The governor of southern Iraq's Basra province, a member of Saddam Hussein's clan, turned himself in and is in custody, the exile Iraqi National Congress said Tuesday.
Wahid Hamed Tawfiq al-Tikriti, No. 44 on the U.S.-led coalition's most-wanted list, handed himself in to the INC in Baghdad, according to Haidar al-Moussawi, a London-based spokesman for the group.
He was being interrogated Tuesday night by both U.S. forces and INC representatives, al-Moussawi said.
"They will decide in the field" when to turn him over to U.S. custody, al-Moussawi said.
In Doha, Qatar, U.S. Central Command had no comment and could not immediately confirm that the governor was in custody.
U.S. officials did announce that one of Saddam Hussein's top advisers, who once headed Iraq's top-secret missile program and later served as oil minister, had surrendered.
Amer Mohammed Rashid, known to U.N. weapons inspectors as the "Missile Man," was ranked 47th on the U.S. most-wanted list.
As governor of Basra, Tawfiq could face questioning about some of the tactics employed during the last days of the city's resistance to attack by British troops. Some unconfirmed reports indicated that Iraqi troops fired on civilians in the city and used them as human shields. It is unclear what caused the power in the city to fail early in the war, shutting down the water system for days.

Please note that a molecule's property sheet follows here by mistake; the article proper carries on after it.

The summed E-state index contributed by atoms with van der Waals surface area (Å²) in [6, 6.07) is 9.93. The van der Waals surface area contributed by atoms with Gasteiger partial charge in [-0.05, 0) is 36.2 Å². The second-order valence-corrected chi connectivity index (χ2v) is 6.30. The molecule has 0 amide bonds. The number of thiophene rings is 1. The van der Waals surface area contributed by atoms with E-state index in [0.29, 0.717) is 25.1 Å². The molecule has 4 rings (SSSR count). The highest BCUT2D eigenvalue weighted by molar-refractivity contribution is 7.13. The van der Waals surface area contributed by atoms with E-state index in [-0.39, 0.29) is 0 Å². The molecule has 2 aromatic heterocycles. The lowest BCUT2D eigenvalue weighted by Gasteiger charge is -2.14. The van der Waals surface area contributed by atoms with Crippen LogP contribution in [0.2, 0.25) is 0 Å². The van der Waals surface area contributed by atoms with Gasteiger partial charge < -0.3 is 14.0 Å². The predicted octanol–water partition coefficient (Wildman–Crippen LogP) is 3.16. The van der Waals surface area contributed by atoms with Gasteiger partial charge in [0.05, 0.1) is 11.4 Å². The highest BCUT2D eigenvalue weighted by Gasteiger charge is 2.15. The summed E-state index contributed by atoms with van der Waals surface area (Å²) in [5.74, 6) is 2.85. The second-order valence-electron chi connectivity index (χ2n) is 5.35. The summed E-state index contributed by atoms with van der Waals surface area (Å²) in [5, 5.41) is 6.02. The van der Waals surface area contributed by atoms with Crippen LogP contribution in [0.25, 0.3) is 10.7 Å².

Rashid, who surrendered Monday, is a former general who oversaw Iraq's top-secret missile programs. He is married to Dr. Rihab Taha, a microbiologist known as "Dr. Germ" who was in charge of the secret Iraqi facility that weaponized anthrax and other toxic substances.
She also is sought by the United States; her Baghdad house was raided by U.S. forces last month, but there was no word on her whereabouts.
Rashid was a member of Saddam's Military Industrialization Organization, the group responsible for producing Iraq's most lethal weapons.
Chief U.N. weapons inspector Hans Blix said last month that Rashid and his wife would be among "the most interesting persons" for American investigators to interrogate because of their familiarity with a range of Saddam's secret weapons programs.
Despite the Bush administration's contention that Iraq possessed large stockpiles of biological and chemical toxins, none have been found. President Bush has said that as troops turn from fighting to finding weapons, the illegal arsenal will be unearthed — especially if captured Iraqis cooperate.
Tuesday's reports bring the number of wanted leaders in custody to 15. At least one other – Ali "Chemical Ali" Hasan Al-Majid — was reported killed in an airstrike, although there are reports from some witnesses who claimed he survived the attack.
Others who are not among the top 55 most wanted officials have also been nabbed.
Last week, Farouk Hijazi, Iraq's ambassador to Tunisia and a former senior intelligence operative, was turned over to U.S. troops by Syria, reports CBS News National Security Correspondent David Martin.
Central Command has said it may have others in custody who have not been publicly acknowledged.
The fate of the man at the top of the wanted list, Saddam, remains unclear. This week, USA Today reported that another Iraqi leader in U.S. custody, former deputy prime minister Tariq Aziz, has said that Saddam survived both airstrikes aimed at killing him.